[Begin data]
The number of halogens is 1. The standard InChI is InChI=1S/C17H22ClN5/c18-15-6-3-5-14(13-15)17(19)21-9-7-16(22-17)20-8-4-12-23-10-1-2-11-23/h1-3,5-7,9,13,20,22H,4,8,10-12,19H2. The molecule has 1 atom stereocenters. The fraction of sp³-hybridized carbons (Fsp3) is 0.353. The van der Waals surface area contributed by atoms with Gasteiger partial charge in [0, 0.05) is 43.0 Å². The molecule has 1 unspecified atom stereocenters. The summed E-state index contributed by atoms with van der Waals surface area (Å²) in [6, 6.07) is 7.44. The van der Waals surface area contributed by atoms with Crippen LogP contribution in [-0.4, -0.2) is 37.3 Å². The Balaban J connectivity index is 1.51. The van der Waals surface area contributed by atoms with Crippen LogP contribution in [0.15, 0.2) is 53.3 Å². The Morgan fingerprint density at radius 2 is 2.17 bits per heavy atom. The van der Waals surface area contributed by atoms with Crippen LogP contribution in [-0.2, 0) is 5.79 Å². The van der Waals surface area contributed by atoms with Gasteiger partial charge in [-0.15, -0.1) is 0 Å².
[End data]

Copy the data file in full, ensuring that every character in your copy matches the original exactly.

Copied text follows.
The number of halogens is 1. The standard InChI is InChI=1S/C17H22ClN5/c18-15-6-3-5-14(13-15)17(19)21-9-7-16(22-17)20-8-4-12-23-10-1-2-11-23/h1-3,5-7,9,13,20,22H,4,8,10-12,19H2. The molecule has 1 atom stereocenters. The fraction of sp³-hybridized carbons (Fsp3) is 0.353. The van der Waals surface area contributed by atoms with Gasteiger partial charge in [0, 0.05) is 43.0 Å². The molecule has 1 unspecified atom stereocenters. The summed E-state index contributed by atoms with van der Waals surface area (Å²) in [6, 6.07) is 7.44. The van der Waals surface area contributed by atoms with Crippen LogP contribution in [-0.4, -0.2) is 37.3 Å². The Balaban J connectivity index is 1.51. The van der Waals surface area contributed by atoms with Crippen LogP contribution in [0.15, 0.2) is 53.3 Å². The Morgan fingerprint density at radius 2 is 2.17 bits per heavy atom. The van der Waals surface area contributed by atoms with Crippen LogP contribution in [-0.2, 0) is 5.79 Å². The van der Waals surface area contributed by atoms with Gasteiger partial charge in [-0.15, -0.1) is 0 Å².